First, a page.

As an aside, I would like to know what a “yeti” is, too.

Jim Bentley, P.E.E.E. ’57

Editor's Note: A Yeti is also known as Bigfoot, Abominable Snowman, etc.


To answer Joe Masterson's question, I was only lucky enough to spend one year at Tech, 69-70, but I remember the Chuck U. Farley comic strip. Was always surprised it got away with the lines it did. Lots of fond memories.

Also, we had student numbers then too, not the SS # on our ID cards.

John Lee


Your comment about the student who had built a loft at home then assembled it in the dorm reminded me of my Sophomore year at Tech. My roommate Ray Collar and I knew we would be moving into 208E Coed Hall, so we took detailed measurements of the room at the end of Spring quarter. Ray built, sanded and stained the loft at home, and we assembled it in the room, complete with bookshelves and little shelves up high for our alarm clocks. Once we got it together, we tapped a couple of shims in to lock it in place, and that was that! We had a little trouble with the dorm building inspector, but eventually convinced him that a 2x4 in tension could easily support one side of a bed (the building code said 2x6 lumber was needed). I also recall Ray's dad commenting that he should have brought his radial arm saw along, and charged 50 cents per cut for all the students who were busy building lofts when they moved in.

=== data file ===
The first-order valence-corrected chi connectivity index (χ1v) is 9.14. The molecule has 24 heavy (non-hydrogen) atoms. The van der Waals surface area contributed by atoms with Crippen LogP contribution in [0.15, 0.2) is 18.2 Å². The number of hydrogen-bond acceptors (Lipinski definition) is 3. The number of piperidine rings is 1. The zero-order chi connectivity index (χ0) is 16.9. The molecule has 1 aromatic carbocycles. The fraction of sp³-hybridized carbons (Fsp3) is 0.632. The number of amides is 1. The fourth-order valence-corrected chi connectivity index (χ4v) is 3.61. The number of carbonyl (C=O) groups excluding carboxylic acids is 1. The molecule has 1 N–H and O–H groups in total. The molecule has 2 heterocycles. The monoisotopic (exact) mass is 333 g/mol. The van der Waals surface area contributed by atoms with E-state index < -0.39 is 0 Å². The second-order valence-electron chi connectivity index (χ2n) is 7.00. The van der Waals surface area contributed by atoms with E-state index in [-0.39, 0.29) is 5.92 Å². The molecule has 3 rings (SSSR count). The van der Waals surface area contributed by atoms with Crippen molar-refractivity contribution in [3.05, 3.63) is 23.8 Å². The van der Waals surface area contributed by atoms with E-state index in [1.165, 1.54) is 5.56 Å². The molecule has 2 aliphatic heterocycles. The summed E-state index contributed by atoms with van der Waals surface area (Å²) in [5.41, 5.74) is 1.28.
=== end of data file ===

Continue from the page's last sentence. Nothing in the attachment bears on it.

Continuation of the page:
Thanks for the newsletter!

Bob Wallraff

BSEE '85


Hi Dennis:

Engineers are not the only ones that make use of Legos. See attached...

John D Traka '78